Weezer Raids Secret Warehouse, Fans Reap The Rewards

One of the most striking endings to a film is that of 1981’s Raiders of the Lost Ark, where, after seeing Indiana Jones’ heroic rescue of the Ark of the Covenant, the government boxes the artifact up and stores it in an immense warehouse with an untold number of other mythic artifacts.

Weezer fans imagine the band’s “vault” of unreleased material to be similar to the warehouse. Over the past 18 years, the band and its members have recorded an untold number of songs, most of which have gone unreleased on the band’s eight official albums (or the two solo efforts from frontman Rivers Cuomo).

To go back to the Raiders analogy, for Weezer fans, today is the day Indiana Jones stormed the warehouse and made it out alive with two boxes of precious artifacts.

A day short of a year after the release of 2009’s Raditude (and less than two months after the release of Hurley), Weezer has released two more albums. These aren’t albums of new songs; rather they are comprised of material that has been boxed up in the warehouse for years.

Death to False Metal contains ten tracks from different recording sessions dating back to the lost summer of 1998. Pinkerton Deluxe is a reissue of the band’s seminal 1996 album, along with all of it’s b-sides, a number of live tracks, studio outtakes and some songs that have never before been heard. Both feature some recent updates from the band, but are, for the most part, as they were originally recorded.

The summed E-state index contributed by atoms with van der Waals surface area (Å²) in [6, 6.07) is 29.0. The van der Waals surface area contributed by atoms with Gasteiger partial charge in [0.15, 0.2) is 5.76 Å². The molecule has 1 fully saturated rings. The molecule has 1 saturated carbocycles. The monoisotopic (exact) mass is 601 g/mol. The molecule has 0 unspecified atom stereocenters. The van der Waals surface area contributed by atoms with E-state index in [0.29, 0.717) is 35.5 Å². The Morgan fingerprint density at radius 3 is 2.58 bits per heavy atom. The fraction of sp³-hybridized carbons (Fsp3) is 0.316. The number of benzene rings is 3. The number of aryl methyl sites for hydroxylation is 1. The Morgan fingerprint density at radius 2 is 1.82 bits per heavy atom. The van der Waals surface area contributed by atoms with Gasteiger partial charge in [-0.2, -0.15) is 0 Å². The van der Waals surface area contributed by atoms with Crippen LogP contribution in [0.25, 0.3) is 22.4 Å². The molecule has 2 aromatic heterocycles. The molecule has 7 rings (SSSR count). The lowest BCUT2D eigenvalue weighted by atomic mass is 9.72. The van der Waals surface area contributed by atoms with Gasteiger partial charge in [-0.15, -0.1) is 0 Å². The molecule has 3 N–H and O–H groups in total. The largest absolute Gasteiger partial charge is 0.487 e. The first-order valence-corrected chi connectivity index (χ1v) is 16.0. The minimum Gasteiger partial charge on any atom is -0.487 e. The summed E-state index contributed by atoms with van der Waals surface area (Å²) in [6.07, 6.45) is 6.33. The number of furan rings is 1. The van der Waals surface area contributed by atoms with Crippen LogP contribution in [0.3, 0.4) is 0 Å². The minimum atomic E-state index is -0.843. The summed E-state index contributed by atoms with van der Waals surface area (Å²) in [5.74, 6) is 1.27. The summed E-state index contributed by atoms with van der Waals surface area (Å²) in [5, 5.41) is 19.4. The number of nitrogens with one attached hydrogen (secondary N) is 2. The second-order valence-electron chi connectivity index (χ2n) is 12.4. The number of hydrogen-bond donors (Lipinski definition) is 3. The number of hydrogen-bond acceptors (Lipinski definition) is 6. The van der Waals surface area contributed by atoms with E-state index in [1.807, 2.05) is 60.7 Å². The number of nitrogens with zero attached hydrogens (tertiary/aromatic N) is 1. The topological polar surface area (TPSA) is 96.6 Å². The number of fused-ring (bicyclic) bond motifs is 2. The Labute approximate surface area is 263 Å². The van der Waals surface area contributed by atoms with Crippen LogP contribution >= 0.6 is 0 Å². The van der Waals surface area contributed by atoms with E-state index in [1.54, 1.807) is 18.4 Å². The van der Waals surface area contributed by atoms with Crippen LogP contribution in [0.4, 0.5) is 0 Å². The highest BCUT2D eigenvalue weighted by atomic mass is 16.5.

For a Weezer fan, it’s all too easy to fixate on what isn’t part of these albums rather than what is. For example, of the numerous songs the band has recorded and not released (yet talked up throughout the years), it’s easy to complain about what didn’t make the ten-song cut. And for Pinkerton Deluxe, the band recorded a number of songs for the album (part of the attempt at realizing Songs From the Black Hole) that have not been included. Yet those takes were either lost to time or lost in a shipment that never reached its final destination.

Still, for what they are, these two albums are enjoyable listens – whether you’re a Weezer fan or not.

Pinkerton Deluxe, which fans have clamored for since 2004’s reissue of The Blue Album receives the same deluxe treatment. The original album has undergone a remastering (or some other type of sonic updating). Following the ten Pinkerton tracks, are the album’s b-sides which are nice to have in one place and radio remixes of The Good Life and Pink Triangle. Then there are a slew of live tracks- some from an acoustic show in Philadelphia from the summer of ’97 (the same show that was responsible for this slice of awesomeness) and some from an English festival from the previous summer. The acoustic tunes are nice (and from a different source than the version of the show that’s out there). On the other hand, the festival songs just seem superflous. There are also some early versions of Tired of Sex, Getchoo and Butterfly, which have more raw energy than their album counterparts.